Basic Financial Statements

(Accounting 101)
There are 3 basic types of financial statements that
each corporation produces:
1. Balance Sheet
2. Income Statement
3. Cash Flow Statements
The balance sheet is comprised of three
Assets – things of value that a company holds
in its possession.
Liabilities-what the company owes to others
(banks, suppliers, tax authorities, employees)
Equity-retained earnings and money
contributed by shareholders.
Assets = Liabilities + Equity
The Balance Sheet name comes from the fact that
this equation must remain in balance.
Real corporate balance sheets can look more
intimidating because corporations tend to include
more titles.
Examine the Loblaw Balance Sheet from their 2014
Annual Report. You will notice more specific
categories (current assets, current liabilities), but
the basic equation is the same.
Tells us how a company has generated revenue
(and hence income) as well as what it’s
expenses were for a particular period of time
(usually one year).
The Income Statement usually has two
sections: Operating Items and Non-Operating
Look at Dollarama’s Statement “Consolidated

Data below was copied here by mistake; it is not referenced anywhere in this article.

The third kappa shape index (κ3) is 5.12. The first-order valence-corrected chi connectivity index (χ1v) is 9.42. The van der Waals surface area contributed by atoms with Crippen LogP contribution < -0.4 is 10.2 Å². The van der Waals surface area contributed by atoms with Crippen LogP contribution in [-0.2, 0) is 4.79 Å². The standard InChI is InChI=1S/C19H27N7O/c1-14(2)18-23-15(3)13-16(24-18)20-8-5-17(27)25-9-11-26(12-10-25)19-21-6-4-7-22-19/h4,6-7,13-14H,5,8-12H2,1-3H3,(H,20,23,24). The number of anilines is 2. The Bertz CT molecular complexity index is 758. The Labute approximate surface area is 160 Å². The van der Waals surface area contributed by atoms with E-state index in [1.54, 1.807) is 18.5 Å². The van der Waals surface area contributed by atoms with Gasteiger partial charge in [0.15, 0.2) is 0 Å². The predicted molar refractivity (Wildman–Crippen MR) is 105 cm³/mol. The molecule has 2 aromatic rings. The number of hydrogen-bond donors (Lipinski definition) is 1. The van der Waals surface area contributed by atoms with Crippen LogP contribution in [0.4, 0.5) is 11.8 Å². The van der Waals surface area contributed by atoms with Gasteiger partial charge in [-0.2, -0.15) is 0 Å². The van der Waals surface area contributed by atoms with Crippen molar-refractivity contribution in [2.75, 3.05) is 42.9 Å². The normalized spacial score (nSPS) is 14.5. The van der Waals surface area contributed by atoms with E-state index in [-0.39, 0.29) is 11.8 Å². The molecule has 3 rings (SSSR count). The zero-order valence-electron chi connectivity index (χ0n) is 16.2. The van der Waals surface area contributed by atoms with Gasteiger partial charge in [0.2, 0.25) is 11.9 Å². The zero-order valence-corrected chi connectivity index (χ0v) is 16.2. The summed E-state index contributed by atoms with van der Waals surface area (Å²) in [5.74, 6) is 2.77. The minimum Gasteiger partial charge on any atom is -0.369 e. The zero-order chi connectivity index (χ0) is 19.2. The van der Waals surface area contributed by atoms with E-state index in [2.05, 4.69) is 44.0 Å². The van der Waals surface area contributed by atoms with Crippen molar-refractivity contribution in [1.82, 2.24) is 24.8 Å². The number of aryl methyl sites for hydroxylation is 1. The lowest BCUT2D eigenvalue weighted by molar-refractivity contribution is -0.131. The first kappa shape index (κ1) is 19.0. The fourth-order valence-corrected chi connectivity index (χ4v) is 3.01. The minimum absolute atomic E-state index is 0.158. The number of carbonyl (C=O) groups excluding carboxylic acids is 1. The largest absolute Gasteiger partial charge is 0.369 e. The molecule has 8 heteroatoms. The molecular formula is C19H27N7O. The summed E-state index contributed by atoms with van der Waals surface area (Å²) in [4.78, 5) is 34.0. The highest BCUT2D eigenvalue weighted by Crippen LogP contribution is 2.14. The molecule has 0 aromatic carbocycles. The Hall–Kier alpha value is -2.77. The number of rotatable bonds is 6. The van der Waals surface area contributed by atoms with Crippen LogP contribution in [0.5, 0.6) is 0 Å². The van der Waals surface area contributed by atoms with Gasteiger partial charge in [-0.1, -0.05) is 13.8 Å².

Statement of Comprehensive Income”
The Cash Flow Statement allows us to see
whether a company is running into difficulty
with access to cash.
Companies may land a giant new contract
(new revenue), but they may not have received
cash for this yet.
Much like how you have a job, but may have
no money because you have not been paid yet.
Liquidity: How easily assets can be converted into
Example: A house is less liquid than the cash in
your bank account.
Current Ratio: This ratio tells us how easily a
company can pay for short-terms debts.
Formula: 𝐶𝑢𝑟𝑟𝑒𝑛𝑡 𝑅𝑎𝑡𝑖𝑜 =
𝐶𝑢𝑟𝑟𝑒𝑛𝑡 𝐴𝑠𝑠𝑒𝑡𝑠
𝐶𝑢𝑟𝑟𝑒𝑛𝑡 𝐿𝑖𝑎𝑏𝑖𝑙𝑖𝑡𝑖𝑒𝑠
Leverage: The amount that a company depends
on borrowed money is called “leverage”
2. Debt Ratio: Tells us whether a company is
highly leveraged or not.
Formula: 𝐷𝑒𝑏𝑡 𝑅𝑎𝑡𝑖𝑜 =
𝑇𝑜𝑡𝑎𝑙 𝐿𝑖𝑎𝑏𝑖𝑙𝑖𝑡𝑖𝑒𝑠
𝑇𝑜𝑡𝑎𝑙 𝐴𝑠𝑠𝑒𝑡𝑠
Inventory is a fancy word to describe the goods
that a company can sell.
3. Inventory Turnover: Tells us how quickly a
company replaces (turns-over) their inventory.
Companies that sell perishable goods (grocery
stores) have high inventory turnover.
Formula: 𝐼𝑛𝑣𝑒𝑛𝑡𝑜𝑟𝑦 𝑇𝑢𝑟𝑛𝑜𝑣𝑒𝑟 =
4. Net Margin: Tells us the percentage of each
dollar that a company earns (revenue) that is
turned into actual profit.
Formula: 𝑁𝑒𝑡 𝑀𝑎𝑟𝑔𝑖𝑛 =
𝑁𝑒𝑡 𝑃𝑟𝑜𝑓𝑖𝑡
5. Return on Investment (ROI) : Allows us to
compare the efficiency of our investment
compared to other investments.
 Return on Investment Explained
Formula: 𝑅𝑂𝐼 =
𝐺𝑎𝑖𝑛 𝑓𝑟𝑜𝑚 𝐼𝑛𝑣𝑒𝑠𝑡𝑚𝑒𝑛𝑡 −𝐶𝑜𝑠𝑡 𝑜𝑓 𝐼𝑛𝑣𝑒𝑠𝑡𝑚𝑒𝑛𝑡
𝐶𝑜𝑠𝑡 𝑜𝑓 𝐼𝑛𝑣𝑒𝑠𝑡𝑚𝑒𝑛𝑡
Fill out your “cheat sheet” on Financial Ratios
In the Preferred Direction Column – tell me
whether it is better for each ratio to be “high”
or “Low” and why.
Go through and calculate all the ratios using
the Dollarama Statements Provided. For ROI,
assume you bought 1000 shares of Dollarama
on Feb. 3, 2014 and Sold all 1000 on January 31,